As Khan explains, Green possesses the right-handed shot that has been elevated to an almost ridiculous level of holiness in Detroit and is in the final year of a contract that will pay him $6.25 million in 2014-15.
While the Capitals still remain just a hair under the $69 million salary cap, carrying Green at that price for the 2014-15 season—having just signed free agents Matt Niskanen and Brooks Orpik—could be unpalatable for the Capitals.
Still, there is no abiding need to trade Green, as the Capitals can ice a full roster as-is and, as George Malik at Kukla’s Korner so soberly posits, the Capitals will want a lot more than a bag of pucks for Green in return, making the cost of acquiring him potentially prohibitive for the Red Wings.
Nevertheless, as the Detroit Red Wings’ increasingly epic quest to acquire a right-handed rearguard rolls on, it seems a matter of fate that any defender so endowed will eventually be linked to Detroit.
Speaking of fate, and speaking of Green, he very nearly was a Red Wing—kind of.
In February of 2004, the Capitals traded forward Robert Lang to Detroit in exchanged for then-prospect Tomas Fleischmann, a first-round pick in the 2004 Entry Draft and a fourth-rounder in 2006.
That 2004 pick the Red Wings gave up was used to select Green 29th overall that year.
As such, if the Red Wings wanted to go ahead and throw in destiny along with his right-handed shot as the reasons they’re interested in acquiring Green, they’d be within their rights.
Still, even destiny wouldn’t make this fanciful trade any less desperate or risky than it would be in reality.
At $6.25 million per year, Green represents a significant investment on the part of the Capitals, and moving him would only make sense if they got equal value in return.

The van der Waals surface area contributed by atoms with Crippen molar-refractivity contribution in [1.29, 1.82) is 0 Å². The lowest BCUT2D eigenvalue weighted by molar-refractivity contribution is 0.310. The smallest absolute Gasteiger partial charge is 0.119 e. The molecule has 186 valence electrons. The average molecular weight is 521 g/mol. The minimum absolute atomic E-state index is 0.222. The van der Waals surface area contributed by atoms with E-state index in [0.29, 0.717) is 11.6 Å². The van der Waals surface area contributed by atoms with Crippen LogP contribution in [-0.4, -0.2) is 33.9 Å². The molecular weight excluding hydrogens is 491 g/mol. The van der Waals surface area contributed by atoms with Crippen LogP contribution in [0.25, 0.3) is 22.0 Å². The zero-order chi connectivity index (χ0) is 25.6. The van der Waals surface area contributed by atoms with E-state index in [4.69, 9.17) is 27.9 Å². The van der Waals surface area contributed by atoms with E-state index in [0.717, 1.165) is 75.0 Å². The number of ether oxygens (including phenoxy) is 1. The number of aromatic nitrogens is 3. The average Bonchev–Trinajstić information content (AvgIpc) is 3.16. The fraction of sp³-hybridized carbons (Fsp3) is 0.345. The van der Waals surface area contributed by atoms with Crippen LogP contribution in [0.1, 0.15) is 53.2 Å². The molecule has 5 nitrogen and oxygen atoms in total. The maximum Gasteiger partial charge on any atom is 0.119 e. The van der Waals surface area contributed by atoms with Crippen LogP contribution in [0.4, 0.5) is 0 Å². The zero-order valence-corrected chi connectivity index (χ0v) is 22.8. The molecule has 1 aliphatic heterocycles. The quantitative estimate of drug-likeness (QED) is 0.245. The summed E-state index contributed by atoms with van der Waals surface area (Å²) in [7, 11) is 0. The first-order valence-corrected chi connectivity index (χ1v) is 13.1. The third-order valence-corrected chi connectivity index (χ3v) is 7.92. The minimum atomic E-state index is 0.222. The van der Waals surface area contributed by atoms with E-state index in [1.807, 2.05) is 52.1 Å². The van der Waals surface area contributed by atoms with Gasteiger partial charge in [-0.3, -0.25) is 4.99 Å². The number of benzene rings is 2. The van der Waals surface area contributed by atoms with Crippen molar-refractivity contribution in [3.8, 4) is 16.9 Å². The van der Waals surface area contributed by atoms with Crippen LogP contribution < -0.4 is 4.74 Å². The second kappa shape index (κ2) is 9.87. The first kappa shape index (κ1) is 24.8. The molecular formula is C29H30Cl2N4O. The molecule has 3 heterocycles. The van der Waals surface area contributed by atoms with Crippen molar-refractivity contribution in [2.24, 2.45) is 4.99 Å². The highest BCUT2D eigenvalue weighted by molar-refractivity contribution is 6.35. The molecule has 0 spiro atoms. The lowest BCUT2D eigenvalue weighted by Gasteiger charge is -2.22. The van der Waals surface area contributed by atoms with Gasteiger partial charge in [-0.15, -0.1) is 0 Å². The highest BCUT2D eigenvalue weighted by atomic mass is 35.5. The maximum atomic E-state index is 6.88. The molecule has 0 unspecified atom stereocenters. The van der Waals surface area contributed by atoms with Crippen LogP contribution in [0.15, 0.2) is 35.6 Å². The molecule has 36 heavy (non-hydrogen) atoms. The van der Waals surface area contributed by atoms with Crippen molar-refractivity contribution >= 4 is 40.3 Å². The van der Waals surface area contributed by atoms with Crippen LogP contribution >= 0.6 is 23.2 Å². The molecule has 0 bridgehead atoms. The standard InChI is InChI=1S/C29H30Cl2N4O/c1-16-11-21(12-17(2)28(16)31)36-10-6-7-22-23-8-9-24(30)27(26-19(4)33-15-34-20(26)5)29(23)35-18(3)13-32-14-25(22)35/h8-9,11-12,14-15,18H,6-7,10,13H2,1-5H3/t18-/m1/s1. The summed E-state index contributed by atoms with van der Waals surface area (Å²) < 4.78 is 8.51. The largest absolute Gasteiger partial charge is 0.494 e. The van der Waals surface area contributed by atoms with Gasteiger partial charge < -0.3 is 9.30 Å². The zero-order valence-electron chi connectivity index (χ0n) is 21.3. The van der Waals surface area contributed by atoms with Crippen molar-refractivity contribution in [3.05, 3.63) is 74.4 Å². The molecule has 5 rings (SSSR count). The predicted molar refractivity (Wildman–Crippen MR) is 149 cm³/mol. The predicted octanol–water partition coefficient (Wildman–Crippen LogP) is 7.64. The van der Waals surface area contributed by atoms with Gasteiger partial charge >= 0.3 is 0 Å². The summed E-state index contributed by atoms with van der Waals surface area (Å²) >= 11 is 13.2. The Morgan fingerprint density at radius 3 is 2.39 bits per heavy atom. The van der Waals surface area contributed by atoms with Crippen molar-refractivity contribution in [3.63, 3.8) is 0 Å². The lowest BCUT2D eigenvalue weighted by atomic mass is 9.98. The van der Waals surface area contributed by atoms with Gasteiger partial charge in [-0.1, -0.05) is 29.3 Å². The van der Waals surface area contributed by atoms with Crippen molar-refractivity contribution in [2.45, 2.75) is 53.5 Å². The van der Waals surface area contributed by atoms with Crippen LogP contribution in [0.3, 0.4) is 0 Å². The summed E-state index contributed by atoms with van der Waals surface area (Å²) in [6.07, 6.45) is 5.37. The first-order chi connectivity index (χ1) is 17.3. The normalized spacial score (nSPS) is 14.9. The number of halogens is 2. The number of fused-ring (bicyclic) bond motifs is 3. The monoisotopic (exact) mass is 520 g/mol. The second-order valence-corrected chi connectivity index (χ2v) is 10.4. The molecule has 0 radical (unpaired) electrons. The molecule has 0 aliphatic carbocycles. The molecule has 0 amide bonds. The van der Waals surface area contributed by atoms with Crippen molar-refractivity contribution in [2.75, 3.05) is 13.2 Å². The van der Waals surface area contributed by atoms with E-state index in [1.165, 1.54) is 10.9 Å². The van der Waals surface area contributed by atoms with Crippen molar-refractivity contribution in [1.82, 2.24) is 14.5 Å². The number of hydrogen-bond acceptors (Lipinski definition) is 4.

The Capitals could easily ask that some combination of a current roster player, a prospect and a pick come the other way in exchange for Green. That’s a helluva lot to give up for a player that may very well decide to jump into the free-agent pool next summer.
Were the Red Wings to give up any significant assets for Green, at this point, it would display a level of desperation and short-sightedness that would almost surely position them as the losers of the deal even before the season began.
Of course, such a deal might not look so desperate were Green not such a risky acquisition to begin with.
Though the 28-year-old defender has proved capable of astonishing offensive output from the blue line—most notably a 31-goal performance in 2008-09—he has not played a full 82-game season in six years.
In fact, in his nine-year NHL career, Green has cracked the 70-game plateau just four times. Repeated head and groin injuries have plagued Green for the past four seasons. Although last year saw Green post 38 points (nine goals, 29 assists) and a minus-16 rating in 70 games, his reliability is far from solid.
It seems logical to assume that, all things being as they currently are in Detroit, were Green a southpaw, this entire discussion would be moot.
As such, the risk Green represents to a team that just went through a 2013-14 season that will be remembered more for its epic rash of injuries than anything else versus the reward of having a right-hand shot on defense just doesn’t square up.
*All statistics courtesy of NHL.com and CapGeek.com unless otherwise noted.